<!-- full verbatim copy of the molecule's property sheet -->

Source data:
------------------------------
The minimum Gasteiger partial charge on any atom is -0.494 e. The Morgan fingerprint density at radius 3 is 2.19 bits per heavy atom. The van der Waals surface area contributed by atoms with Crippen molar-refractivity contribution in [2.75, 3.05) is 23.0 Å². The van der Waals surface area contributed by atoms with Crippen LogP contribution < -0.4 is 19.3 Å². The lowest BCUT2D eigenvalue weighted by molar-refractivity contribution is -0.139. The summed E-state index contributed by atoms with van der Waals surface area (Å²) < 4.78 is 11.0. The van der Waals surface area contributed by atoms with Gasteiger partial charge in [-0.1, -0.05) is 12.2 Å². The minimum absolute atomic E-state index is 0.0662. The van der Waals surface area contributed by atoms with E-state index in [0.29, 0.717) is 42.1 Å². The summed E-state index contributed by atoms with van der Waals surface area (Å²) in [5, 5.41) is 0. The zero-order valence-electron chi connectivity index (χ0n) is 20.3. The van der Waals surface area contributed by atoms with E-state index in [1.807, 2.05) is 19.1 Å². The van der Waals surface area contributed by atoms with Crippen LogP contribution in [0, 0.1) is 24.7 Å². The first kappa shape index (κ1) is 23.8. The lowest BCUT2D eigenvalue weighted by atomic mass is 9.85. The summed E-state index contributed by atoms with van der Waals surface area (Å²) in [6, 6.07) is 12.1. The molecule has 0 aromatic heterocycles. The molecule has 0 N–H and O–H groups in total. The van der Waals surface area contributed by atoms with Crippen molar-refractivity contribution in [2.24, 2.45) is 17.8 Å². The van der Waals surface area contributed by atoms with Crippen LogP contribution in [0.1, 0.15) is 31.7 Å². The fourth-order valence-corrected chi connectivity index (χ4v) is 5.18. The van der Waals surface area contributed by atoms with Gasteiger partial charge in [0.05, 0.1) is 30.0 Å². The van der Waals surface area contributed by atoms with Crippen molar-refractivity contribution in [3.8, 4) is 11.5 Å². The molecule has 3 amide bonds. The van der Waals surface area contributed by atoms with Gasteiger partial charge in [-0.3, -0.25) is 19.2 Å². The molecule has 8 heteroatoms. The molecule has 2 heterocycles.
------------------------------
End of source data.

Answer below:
The minimum Gasteiger partial charge on any atom is -0.494 e. The Morgan fingerprint density at radius 3 is 2.19 bits per heavy atom. The van der Waals surface area contributed by atoms with Crippen molar-refractivity contribution in [2.75, 3.05) is 23.0 Å². The van der Waals surface area contributed by atoms with Crippen LogP contribution < -0.4 is 19.3 Å². The lowest BCUT2D eigenvalue weighted by molar-refractivity contribution is -0.139. The summed E-state index contributed by atoms with van der Waals surface area (Å²) < 4.78 is 11.0. The van der Waals surface area contributed by atoms with Gasteiger partial charge in [-0.1, -0.05) is 12.2 Å². The minimum absolute atomic E-state index is 0.0662. The van der Waals surface area contributed by atoms with E-state index in [0.29, 0.717) is 42.1 Å². The summed E-state index contributed by atoms with van der Waals surface area (Å²) in [5, 5.41) is 0. The zero-order valence-electron chi connectivity index (χ0n) is 20.3. The van der Waals surface area contributed by atoms with E-state index in [1.807, 2.05) is 19.1 Å². The van der Waals surface area contributed by atoms with Crippen LogP contribution in [0, 0.1) is 24.7 Å². The first kappa shape index (κ1) is 23.8. The lowest BCUT2D eigenvalue weighted by atomic mass is 9.85. The summed E-state index contributed by atoms with van der Waals surface area (Å²) in [6, 6.07) is 12.1. The molecule has 0 aromatic heterocycles. The molecule has 0 N–H and O–H groups in total. The van der Waals surface area contributed by atoms with Crippen molar-refractivity contribution in [2.24, 2.45) is 17.8 Å². The van der Waals surface area contributed by atoms with Crippen LogP contribution in [0.1, 0.15) is 31.7 Å². The fourth-order valence-corrected chi connectivity index (χ4v) is 5.18. The van der Waals surface area contributed by atoms with Gasteiger partial charge in [0.05, 0.1) is 30.0 Å². The van der Waals surface area contributed by atoms with Crippen molar-refractivity contribution in [3.8, 4) is 11.5 Å². The molecule has 3 amide bonds. The van der Waals surface area contributed by atoms with Gasteiger partial charge in [-0.3, -0.25) is 19.2 Å². The molecule has 8 heteroatoms. The molecule has 2 heterocycles.